India is the 7th largest country in the world with an area of 3,287,263 kmand a population of 1,210,193,422 people, thus making it to the second most populous country in the world. India is facing many environmental and social challenges due to global climate change. Massive retreat of glaciers in the Himalayas, erratic monsoons and an inundation of low-lying coastal areas and islands, are threatening the lives and livelihoods of millions of people. According to the Global Adaptation Index, 2010 India is the 59th most vulnerable country and the 18th least ready country, (GAIN, 2010). India is one of the most disaster-exposed countries in the world with an estimation of 60 % of the country being prone to earthquakes and 70 % to floods (UNDP, 2011).

Where The Rain Falls research results

The research for this project was carried out in the Chhattisgarh State in India. Chhattisgarh constitutes 4.1% land area of the country, thus making it as the ninth largest state in India. Physiographyically, the state is divided into three zones, namely: the Chhattisgarh Plains, Bastar Plateau, and Northern Hills. The soils are shallow in the upper regions with less developed features and are highly eroded in nature. Down the slope, the soils have richer and more developed.

The four villages covered in the study are Jullan Pakaria, Akalteri, Banahil and Silli within the Janjgir – Champa District of the Chhattisgarh State, where farmers are heavily dependent on the production of a single annual crop of paddy rice grown during the monsoon season. The analysis focused on the rainfall problems facing the communities of the four research villages: drought, seasonal delays and shifts, as well as erratic rainfall. While the total annual rainfall average fluctuates significantly from year to year in this part of India, it has done so around a mean of approximately 1,200mm/year- 90% of which falls during the southwest monsoon months of June-September. Although there is no discernible decline in the annual rainfall average, local data and experts confirm a significant drop in the number of rainy days per year (from 65 to 56) and a slight delay in the onset of the monsoon season. Groundwater levels in the area are also reported to have dropped.

Despite the fact that the majority of farmers in these villages have access to canal irrigation (84% of the farmlands), food insecurity remains high. Due to water insufficiency for the second crop season (rabi), most local farmers appear to have largely abandoned the production of pulses and other crops, which contributes to high levels of seasonal unemployment during the dry season, particularly among smallholders and the landless poor, reaching its peak during the pre-harvest months of September-November.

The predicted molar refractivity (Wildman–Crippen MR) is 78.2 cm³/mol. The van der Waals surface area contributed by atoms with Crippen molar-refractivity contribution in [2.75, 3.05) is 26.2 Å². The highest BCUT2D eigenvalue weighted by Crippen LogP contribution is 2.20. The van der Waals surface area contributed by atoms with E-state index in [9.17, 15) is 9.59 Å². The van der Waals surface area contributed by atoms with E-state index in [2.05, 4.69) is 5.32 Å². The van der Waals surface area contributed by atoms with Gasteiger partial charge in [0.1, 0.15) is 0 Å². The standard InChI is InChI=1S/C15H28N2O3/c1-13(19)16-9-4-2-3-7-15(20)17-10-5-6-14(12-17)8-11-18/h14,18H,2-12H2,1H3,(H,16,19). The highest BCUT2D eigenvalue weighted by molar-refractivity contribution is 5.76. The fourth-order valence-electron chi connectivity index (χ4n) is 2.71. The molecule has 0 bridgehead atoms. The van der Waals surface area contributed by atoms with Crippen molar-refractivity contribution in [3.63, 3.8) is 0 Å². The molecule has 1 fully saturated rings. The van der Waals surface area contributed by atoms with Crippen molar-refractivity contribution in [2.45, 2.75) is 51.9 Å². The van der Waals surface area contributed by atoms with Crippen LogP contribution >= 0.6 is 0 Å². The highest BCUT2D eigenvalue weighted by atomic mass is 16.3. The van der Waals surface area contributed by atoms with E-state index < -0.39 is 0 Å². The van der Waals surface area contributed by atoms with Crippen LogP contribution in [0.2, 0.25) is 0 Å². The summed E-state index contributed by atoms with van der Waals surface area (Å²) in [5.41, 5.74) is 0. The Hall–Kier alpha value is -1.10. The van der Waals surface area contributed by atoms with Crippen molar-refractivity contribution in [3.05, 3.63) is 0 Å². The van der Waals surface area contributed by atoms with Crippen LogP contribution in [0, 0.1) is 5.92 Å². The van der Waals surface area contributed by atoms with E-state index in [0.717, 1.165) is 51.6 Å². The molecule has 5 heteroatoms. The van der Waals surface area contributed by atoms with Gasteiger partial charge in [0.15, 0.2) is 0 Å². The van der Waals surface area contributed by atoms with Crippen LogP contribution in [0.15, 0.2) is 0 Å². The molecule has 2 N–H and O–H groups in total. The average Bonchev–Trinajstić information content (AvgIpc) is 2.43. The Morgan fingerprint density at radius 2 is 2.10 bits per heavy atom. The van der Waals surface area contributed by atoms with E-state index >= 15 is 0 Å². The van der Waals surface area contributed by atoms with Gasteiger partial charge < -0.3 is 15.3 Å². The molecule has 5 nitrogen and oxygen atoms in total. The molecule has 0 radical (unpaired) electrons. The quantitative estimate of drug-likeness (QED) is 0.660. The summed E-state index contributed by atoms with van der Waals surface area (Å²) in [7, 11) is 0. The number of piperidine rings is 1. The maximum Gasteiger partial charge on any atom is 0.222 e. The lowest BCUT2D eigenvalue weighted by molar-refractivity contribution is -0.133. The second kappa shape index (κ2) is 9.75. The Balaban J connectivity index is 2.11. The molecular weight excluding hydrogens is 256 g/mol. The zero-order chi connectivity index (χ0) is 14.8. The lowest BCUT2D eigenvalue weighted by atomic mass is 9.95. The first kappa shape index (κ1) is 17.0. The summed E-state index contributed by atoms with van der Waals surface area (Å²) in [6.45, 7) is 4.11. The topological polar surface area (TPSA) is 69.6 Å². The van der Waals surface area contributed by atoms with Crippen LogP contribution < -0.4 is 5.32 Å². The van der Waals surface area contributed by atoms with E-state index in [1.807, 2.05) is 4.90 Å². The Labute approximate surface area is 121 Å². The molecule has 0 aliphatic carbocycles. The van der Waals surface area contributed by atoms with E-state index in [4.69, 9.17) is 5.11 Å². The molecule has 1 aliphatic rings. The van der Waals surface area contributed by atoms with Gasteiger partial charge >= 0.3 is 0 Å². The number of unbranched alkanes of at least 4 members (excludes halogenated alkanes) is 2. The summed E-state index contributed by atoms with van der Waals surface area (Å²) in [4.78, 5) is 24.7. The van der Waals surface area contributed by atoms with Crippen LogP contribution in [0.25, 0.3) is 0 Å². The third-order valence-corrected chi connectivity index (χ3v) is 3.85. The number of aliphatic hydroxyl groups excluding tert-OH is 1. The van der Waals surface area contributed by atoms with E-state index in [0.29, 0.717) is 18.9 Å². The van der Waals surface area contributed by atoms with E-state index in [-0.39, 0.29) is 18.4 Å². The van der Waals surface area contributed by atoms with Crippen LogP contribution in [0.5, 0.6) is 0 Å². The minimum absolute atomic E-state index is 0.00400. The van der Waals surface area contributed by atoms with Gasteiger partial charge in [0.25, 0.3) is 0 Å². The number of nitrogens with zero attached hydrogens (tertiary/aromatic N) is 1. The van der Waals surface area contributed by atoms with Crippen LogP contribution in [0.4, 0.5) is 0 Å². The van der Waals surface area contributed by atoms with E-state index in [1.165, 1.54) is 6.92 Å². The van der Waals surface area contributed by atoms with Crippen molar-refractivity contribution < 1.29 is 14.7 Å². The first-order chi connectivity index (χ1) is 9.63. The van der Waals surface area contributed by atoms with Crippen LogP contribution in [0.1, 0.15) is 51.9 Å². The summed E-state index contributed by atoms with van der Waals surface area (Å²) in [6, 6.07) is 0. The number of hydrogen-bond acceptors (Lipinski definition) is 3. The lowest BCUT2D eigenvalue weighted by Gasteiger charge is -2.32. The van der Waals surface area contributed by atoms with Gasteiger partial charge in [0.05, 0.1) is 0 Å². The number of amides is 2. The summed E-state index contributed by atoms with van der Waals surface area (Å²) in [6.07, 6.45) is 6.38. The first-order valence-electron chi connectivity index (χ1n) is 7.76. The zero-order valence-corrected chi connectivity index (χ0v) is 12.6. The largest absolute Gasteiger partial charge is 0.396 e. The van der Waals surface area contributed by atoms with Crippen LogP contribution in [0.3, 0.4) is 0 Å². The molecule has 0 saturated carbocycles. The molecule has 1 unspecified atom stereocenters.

Migration is one of the strategies that mainly small farmers and farm laborers use in response to rainfall variations/climatic changes. You can visualize the migration patterns on the Map Viewer or Download the MapThe period of highest seasonal unemployment (January-May) coincides with the peak period of out-migration from Janjgir District. Less rain causes drought, a lower pond level and a decline in ground water. This has implications for food security, affecting both the crops and livestock, on which the livelihoods of the communities of the research site depend. According to the Peer Review Appraisal group participants, some people cope with the situation by seeking external help from families and institutions, reducing food consumption and expenditures, or trying to increase their income on the spot without leaving their villages. However, others leave their villages, seeking new livelihood alternatives or at least attempting to increase their income through work in other towns/cities. Even the people who stay and borrow from others might still opt for migration in order to be able to generate income that partly repays their loans.

A very small number of residents of local villages have been able to secure employment in the new, coal-fired power plants under construction in the district. By contrast, local residents express growing concerns about increasing competition for land and water resources and negative local environmental impacts such as, air and water quality.

Where The Rain Falls Community based adaptation project in India

Building on the research results, the project team with the communities developed community based adaptation project and focused primarely on increasing the water security of Adivasi women in Chhattisgarh state in 20 villages.

The project  focused its efforts on the following specific objectives:

  • To improve capabilities of Adivasi women to adapt and cope with stresses and shocks, especially water, affecting their livelihoods, including those induced by climate variability;
  • To facilitate effective participation of Adivasi women in decision-making related to water governance;
  • To facilitate the rehabilitation of water structures in at least five villages and establish mechanisms for their maintenance with the active participation of local communities;
  • To enhance capacities of local authorities to be more responsive and transparent in designing and implementing pro-poor and inclusive policies, programmes and budgets.

Read more about the first adaptation phase of the project here  English Français

The project went on from 2014 to 2016 with the same objectives and worked with 20 additional villages to scale up its benefits.

The work done on water management and the result obtained can be read here.

You can also read a blog here on one of the flourishing Partnership established in the project to help farmers access and benefit the Soil Health Card.


Adivasi women from Chhattisgarh fetching water

Read the full Where the Rain Falls – India Research report

Read the full Where the Rain Falls – India Research report